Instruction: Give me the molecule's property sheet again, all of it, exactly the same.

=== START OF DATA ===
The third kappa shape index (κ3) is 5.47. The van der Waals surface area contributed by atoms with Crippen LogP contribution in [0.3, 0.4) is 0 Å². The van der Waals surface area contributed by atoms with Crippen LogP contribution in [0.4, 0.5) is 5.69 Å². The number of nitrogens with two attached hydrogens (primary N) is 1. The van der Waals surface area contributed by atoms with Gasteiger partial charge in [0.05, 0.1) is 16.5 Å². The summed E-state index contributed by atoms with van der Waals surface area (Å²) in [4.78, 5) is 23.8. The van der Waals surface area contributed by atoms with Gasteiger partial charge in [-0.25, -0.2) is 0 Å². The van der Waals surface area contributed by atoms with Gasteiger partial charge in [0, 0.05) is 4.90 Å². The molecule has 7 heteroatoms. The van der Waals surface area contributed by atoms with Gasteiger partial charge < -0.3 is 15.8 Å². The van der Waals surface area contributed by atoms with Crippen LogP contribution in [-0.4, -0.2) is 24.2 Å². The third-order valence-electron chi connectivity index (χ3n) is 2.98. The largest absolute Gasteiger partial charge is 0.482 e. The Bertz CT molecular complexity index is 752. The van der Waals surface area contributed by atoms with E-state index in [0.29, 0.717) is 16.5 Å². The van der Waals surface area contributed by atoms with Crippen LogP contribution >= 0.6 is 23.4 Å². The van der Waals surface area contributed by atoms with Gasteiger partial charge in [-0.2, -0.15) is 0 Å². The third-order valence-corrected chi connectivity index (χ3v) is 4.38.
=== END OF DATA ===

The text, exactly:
The third kappa shape index (κ3) is 5.47. The van der Waals surface area contributed by atoms with Crippen LogP contribution in [0.3, 0.4) is 0 Å². The van der Waals surface area contributed by atoms with Crippen LogP contribution in [0.4, 0.5) is 5.69 Å². The number of nitrogens with two attached hydrogens (primary N) is 1. The van der Waals surface area contributed by atoms with Gasteiger partial charge in [0.05, 0.1) is 16.5 Å². The summed E-state index contributed by atoms with van der Waals surface area (Å²) in [4.78, 5) is 23.8. The van der Waals surface area contributed by atoms with Gasteiger partial charge in [-0.25, -0.2) is 0 Å². The van der Waals surface area contributed by atoms with Gasteiger partial charge in [0, 0.05) is 4.90 Å². The molecule has 7 heteroatoms. The van der Waals surface area contributed by atoms with Gasteiger partial charge < -0.3 is 15.8 Å². The van der Waals surface area contributed by atoms with Crippen LogP contribution in [-0.4, -0.2) is 24.2 Å². The third-order valence-electron chi connectivity index (χ3n) is 2.98. The largest absolute Gasteiger partial charge is 0.482 e. The Bertz CT molecular complexity index is 752. The van der Waals surface area contributed by atoms with E-state index in [0.29, 0.717) is 16.5 Å². The van der Waals surface area contributed by atoms with Crippen LogP contribution >= 0.6 is 23.4 Å². The van der Waals surface area contributed by atoms with Gasteiger partial charge in [-0.2, -0.15) is 0 Å². The third-order valence-corrected chi connectivity index (χ3v) is 4.38.